1) The faculty by which the mind stores and remembers information.
2) The mind as a store of things remembered.
3) The length of time over which something continues to be remembered.

  1. Mary Kelly, The Ballad of Kastriot Rexhepi, Murcia: Región de Murcia, 2009. ⌗
  2. R. H. Quaytman, Spine, Berlin: Sternberg Press, 2011.
  3. E H Gombrich, Aby Warburg: An Intellectual Biography, Oxford: Phaidon, 1986.
  4. Felix Gonzalez-Torres, “1990: L.A, ‘The Gold Field’,” in Earths Grow Thick: Roni Horn, Columbus, Ohio: Wexner Center for the Arts, 1996.
  5. Avishai Margalit, The Ethics of Memory, Cambridge, MA : Harvard University Press, 2004.
  6. Lisa Saltzman, Making Memory Matter: Strategies of Remembrance in Contemporary Art, Chicago: The University of Chicago Press, 2006.
  7. Jalal Toufic, What Was I Thinking?, Berlin: e-flux / Sternberg, 2017.
  8. Ernst Van Alphen, Caught by History: Holocaust Effects in Contemporary Art, Literature, and Theory, Stanford, CA: Stanford University Press, 1998.


1) An account of connected events; a story.
2) The practice or art of telling stories.
3) A representation of a particular situation or process that reflects an overarching set of aims or values.

  1. Mieke Bal, Narratology, Toronto: University of Toronto Press, 2017.
  2. Dodie Bellamy and Kevin Killian, Writers Who Love Too Much: New Narrative Writing 1977–1997, New York: Nightboat, 2017.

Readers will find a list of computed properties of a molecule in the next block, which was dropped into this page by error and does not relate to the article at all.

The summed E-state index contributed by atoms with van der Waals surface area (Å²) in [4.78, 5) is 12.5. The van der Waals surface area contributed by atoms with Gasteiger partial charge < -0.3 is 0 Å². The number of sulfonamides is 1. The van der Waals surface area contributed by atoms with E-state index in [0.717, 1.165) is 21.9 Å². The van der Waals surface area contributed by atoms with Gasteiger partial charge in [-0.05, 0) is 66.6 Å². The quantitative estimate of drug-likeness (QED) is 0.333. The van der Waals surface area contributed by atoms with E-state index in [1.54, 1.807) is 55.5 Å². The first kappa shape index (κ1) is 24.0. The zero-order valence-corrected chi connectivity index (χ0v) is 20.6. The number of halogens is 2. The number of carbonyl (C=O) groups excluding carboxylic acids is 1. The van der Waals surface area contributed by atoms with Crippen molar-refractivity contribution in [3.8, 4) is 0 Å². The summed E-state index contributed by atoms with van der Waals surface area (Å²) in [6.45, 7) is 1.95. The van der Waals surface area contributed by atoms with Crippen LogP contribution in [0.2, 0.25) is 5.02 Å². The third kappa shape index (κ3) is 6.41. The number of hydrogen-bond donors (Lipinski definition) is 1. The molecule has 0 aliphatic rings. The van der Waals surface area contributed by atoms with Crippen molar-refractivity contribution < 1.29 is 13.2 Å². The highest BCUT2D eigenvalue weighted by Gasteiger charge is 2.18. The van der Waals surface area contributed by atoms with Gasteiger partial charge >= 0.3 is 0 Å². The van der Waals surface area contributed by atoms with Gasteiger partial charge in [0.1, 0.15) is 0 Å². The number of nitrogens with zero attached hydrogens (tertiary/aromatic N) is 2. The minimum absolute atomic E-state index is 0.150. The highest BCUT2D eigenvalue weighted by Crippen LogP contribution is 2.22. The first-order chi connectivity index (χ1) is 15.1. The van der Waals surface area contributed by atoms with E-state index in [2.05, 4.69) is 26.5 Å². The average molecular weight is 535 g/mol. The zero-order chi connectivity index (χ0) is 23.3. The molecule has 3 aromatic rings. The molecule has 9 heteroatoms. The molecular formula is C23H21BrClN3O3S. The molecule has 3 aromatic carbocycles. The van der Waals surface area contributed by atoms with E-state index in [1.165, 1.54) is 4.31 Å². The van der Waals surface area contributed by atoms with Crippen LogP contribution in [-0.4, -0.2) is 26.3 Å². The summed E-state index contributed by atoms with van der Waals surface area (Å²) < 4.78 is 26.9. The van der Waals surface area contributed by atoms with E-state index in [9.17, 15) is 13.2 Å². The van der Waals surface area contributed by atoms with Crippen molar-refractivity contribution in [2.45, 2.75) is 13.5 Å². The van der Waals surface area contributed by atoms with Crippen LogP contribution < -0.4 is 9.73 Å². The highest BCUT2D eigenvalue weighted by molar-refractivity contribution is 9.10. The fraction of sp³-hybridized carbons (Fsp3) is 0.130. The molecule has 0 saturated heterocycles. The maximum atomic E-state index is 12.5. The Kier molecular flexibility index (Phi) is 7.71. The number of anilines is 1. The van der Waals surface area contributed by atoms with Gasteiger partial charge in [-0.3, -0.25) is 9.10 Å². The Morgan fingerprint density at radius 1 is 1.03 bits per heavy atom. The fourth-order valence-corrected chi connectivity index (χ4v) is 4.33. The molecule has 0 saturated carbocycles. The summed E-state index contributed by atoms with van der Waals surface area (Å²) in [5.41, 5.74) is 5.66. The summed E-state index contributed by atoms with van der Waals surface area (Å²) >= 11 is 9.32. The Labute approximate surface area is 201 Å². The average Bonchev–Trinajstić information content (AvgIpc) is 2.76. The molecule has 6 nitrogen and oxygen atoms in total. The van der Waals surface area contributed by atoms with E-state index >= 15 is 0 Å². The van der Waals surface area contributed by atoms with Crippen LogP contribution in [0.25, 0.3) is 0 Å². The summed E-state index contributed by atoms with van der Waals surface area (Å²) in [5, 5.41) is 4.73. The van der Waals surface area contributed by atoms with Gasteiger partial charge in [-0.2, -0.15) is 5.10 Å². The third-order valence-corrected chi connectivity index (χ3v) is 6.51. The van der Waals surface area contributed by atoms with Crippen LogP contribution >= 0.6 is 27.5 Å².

3. Jimmie Durham, Columbus Day, New York: West End Press, 1983.
  4. Walidah Imarisha, Adrienne M Brown, Octavia's brood: Science Fiction Stories from Social Justice Movements, Oakland, CA: AK Press, 2015.
  5. B.S. Johnson, The Unfortunates, New York: New Directions, 2007.
  6. Ben Lerner, 10:04: A Novel, New York: Farrar, Straus and Giroux, 2014.
  7. Michele Mancini and Giuseppe Perrella, eds, Pasolini's Bodies and Places, Zurich: Editions Patrick Frey, 2017.
  8. WJT Mitchell, On Narrative, Chicago ; London: University of Chicago Press, 1996.
  9. Laura Mulvey, Visual Pleasure and Narrative Cinema, .
  10. Beatriz Santiago Muñoz, Capp Street Project: Beatriz Santiago Muñoz, San Francisco: CCA Wattis Institute, 2008. ⌗
  11. Betye Saar, Migrations/Transformations, New York: Michael Rosenfeld Gallery, 2006. ⌗


1) Enjoyment, happiness, satisfaction, or something that gives this. Often through the senses.

  1. James Elkins, How to Use Your Eyes, New York: Routledge, 2009.
  2. Sigmund Freud, Beyond the Pleasure Principal, in The Standard Edition of the Complete Psychological Works of Sigmund Freud vol 8, London: Vintage, 2001.
  3. Juliana Huxtable, Mucus in my Pineal Gland, New York: Wonder/Capricious, 2017.
  4. Dorothy Iannone, You Who Read Me With Passion Now Must Forever Be My Friends, Los Angeles: Siglio, 2014.
  5. Francois Jullien, In Praise of Blandness: Proceeding from Chinese Thought and Aesthetics, New York : Zone, 2008.